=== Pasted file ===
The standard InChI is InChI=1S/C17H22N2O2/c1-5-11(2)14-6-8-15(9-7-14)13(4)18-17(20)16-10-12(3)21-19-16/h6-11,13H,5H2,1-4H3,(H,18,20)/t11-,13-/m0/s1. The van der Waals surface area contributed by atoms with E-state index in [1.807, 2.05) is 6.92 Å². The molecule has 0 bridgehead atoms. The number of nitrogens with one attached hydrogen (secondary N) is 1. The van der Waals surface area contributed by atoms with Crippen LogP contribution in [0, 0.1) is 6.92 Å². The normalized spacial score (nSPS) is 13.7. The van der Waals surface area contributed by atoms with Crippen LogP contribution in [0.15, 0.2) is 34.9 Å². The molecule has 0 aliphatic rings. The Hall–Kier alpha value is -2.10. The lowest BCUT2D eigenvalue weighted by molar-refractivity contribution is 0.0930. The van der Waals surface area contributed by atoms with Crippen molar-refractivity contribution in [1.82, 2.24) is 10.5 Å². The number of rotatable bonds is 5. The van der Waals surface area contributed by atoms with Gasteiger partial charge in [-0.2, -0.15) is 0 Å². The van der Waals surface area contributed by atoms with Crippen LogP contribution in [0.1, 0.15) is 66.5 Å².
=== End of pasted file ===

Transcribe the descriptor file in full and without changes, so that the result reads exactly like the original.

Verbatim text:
The standard InChI is InChI=1S/C17H22N2O2/c1-5-11(2)14-6-8-15(9-7-14)13(4)18-17(20)16-10-12(3)21-19-16/h6-11,13H,5H2,1-4H3,(H,18,20)/t11-,13-/m0/s1. The van der Waals surface area contributed by atoms with E-state index in [1.807, 2.05) is 6.92 Å². The molecule has 0 bridgehead atoms. The number of nitrogens with one attached hydrogen (secondary N) is 1. The van der Waals surface area contributed by atoms with Crippen LogP contribution in [0, 0.1) is 6.92 Å². The normalized spacial score (nSPS) is 13.7. The van der Waals surface area contributed by atoms with Crippen LogP contribution in [0.15, 0.2) is 34.9 Å². The molecule has 0 aliphatic rings. The Hall–Kier alpha value is -2.10. The lowest BCUT2D eigenvalue weighted by molar-refractivity contribution is 0.0930. The van der Waals surface area contributed by atoms with Crippen molar-refractivity contribution in [1.82, 2.24) is 10.5 Å². The number of rotatable bonds is 5. The van der Waals surface area contributed by atoms with Gasteiger partial charge in [-0.2, -0.15) is 0 Å². The van der Waals surface area contributed by atoms with Crippen LogP contribution in [0.1, 0.15) is 66.5 Å².